The general goals of the chair of Applied Econometrics, are to further advance and profile U.S.E.’s teaching and research towards high quality multidisciplinary economics. Economic teaching and research at U.S.E. is clearly oriented towards the practical and applied side of economics. However, every chair is expected to devote serious attention to economic theory.
The chair of Applied Econometrics plays an important role in all Bachelor’s and Master’s programmes of U.S.E. As opposed to most other economic faculties and departments in the Netherlands, U.S.E. does not offer Bachelor’s or Master’s programmes in econometrics, mathematical economics or operations research. Nevertheless, U.S.E. attaches great importance to having an excellent chair and chair group of Applied Econometrics. The level of knowledge and skills in quantitative methods and econometrics that students are expected to acquire at U.S.E. is equal to that of any other economics and business economics programme in the Netherlands. In addition, the applied profile of teaching and research puts extra weight on the pivotal role of the chair of Applied Econometrics.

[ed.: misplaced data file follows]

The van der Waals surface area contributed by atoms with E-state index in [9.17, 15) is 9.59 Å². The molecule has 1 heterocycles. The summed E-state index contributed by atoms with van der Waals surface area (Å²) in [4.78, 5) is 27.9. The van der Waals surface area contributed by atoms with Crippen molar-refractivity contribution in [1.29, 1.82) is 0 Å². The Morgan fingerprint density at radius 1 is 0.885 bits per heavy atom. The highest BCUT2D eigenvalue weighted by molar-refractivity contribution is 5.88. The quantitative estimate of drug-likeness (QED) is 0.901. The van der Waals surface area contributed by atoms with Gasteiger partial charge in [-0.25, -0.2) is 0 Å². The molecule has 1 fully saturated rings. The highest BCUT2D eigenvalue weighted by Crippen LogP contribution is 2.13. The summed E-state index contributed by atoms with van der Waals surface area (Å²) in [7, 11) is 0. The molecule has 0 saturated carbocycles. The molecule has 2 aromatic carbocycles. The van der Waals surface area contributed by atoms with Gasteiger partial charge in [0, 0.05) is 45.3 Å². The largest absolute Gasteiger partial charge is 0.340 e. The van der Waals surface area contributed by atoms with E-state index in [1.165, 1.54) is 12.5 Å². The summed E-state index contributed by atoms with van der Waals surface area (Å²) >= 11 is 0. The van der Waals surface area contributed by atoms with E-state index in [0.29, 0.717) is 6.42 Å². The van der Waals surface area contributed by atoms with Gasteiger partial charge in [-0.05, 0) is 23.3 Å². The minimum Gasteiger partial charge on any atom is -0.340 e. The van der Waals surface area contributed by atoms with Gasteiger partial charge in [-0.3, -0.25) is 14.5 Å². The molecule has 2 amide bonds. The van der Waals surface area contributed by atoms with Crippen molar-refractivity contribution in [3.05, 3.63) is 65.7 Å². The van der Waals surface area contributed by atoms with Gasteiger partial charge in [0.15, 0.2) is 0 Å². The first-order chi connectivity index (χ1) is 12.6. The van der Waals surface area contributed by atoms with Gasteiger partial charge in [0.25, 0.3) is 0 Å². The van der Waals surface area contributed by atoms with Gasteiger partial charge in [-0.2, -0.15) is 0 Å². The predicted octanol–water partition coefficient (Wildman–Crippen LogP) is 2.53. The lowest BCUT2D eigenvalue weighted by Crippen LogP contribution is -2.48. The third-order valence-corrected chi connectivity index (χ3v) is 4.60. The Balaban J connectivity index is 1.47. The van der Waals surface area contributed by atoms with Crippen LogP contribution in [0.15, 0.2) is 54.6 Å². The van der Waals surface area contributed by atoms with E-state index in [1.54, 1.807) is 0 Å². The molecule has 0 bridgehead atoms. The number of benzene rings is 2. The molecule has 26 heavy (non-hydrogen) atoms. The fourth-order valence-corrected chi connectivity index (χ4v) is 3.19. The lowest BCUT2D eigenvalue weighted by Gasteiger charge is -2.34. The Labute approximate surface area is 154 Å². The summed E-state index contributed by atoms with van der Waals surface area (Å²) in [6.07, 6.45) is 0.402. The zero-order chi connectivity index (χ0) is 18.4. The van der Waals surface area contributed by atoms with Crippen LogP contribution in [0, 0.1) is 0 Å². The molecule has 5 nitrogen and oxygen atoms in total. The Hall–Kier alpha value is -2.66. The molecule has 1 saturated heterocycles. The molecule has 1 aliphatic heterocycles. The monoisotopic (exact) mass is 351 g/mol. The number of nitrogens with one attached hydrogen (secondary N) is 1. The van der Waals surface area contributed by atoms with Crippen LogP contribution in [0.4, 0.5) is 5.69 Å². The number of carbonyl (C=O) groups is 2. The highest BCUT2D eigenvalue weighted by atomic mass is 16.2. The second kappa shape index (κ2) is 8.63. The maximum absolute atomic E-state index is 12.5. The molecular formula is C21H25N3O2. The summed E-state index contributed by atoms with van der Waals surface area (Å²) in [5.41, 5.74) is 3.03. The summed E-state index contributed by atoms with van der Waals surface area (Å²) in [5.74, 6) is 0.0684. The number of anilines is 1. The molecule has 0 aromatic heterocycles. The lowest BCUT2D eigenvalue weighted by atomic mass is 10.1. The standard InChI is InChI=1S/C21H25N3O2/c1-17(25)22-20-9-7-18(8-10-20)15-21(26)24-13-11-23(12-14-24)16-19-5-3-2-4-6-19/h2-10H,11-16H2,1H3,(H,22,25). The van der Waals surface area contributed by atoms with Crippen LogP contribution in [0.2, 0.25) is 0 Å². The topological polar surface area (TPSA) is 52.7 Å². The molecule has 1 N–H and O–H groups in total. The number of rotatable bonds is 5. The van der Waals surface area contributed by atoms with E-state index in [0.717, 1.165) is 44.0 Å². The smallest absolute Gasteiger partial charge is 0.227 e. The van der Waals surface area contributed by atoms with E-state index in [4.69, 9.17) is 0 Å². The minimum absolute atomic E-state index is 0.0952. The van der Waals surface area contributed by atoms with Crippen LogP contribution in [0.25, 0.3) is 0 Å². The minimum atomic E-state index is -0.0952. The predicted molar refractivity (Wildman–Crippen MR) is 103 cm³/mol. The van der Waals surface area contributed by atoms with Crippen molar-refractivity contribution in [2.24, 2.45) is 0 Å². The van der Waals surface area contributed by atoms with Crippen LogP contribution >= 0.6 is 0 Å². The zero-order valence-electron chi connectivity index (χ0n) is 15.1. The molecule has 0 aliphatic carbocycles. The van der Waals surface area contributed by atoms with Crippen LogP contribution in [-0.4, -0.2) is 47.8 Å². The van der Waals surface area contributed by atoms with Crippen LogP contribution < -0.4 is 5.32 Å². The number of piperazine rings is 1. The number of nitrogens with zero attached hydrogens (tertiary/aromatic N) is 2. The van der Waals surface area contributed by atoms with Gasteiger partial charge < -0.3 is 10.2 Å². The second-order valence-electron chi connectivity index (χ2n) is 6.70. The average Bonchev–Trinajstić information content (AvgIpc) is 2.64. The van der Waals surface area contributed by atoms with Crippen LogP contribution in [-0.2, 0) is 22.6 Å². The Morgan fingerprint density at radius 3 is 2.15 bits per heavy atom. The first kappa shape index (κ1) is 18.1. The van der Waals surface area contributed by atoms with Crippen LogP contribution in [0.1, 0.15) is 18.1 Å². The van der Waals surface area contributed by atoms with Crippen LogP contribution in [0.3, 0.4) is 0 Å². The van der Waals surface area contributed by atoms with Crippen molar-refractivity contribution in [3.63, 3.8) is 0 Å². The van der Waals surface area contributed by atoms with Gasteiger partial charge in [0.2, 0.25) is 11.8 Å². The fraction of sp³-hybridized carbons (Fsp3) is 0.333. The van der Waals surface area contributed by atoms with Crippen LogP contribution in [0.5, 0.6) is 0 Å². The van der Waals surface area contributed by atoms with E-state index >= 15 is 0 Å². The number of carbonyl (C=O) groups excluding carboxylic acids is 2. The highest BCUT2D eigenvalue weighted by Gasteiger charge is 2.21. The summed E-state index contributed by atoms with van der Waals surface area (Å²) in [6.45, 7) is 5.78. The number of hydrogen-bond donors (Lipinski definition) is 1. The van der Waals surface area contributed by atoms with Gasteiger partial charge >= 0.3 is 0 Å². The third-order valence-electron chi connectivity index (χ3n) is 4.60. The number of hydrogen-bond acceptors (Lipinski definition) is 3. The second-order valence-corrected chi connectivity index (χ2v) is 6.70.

The chair of Applied Econometrics is responsible for teaching econometrics, statistics and mathematics. The field of econometrics is oriented to testing economic theories and analyzing quantitative and qualitative economics relationships and the methodological problems that arise from them empirically. Both in teaching and research the emphasis is placed on applied econometrics which means that attention is paid to problems dealing with data processing, the forming of econometric models, the application and applicability of available estimation techniques and the interpretation of estimation results.
In terms of individual research interests and expertise, the chair’s purpose is not only to have high-quality output from the chair itself, but especially to have the chair play a pivotal role in creating added value and synergies in applied multidisciplinary economics research within U.S.E. and in attracting additional outside funding for new research initiatives.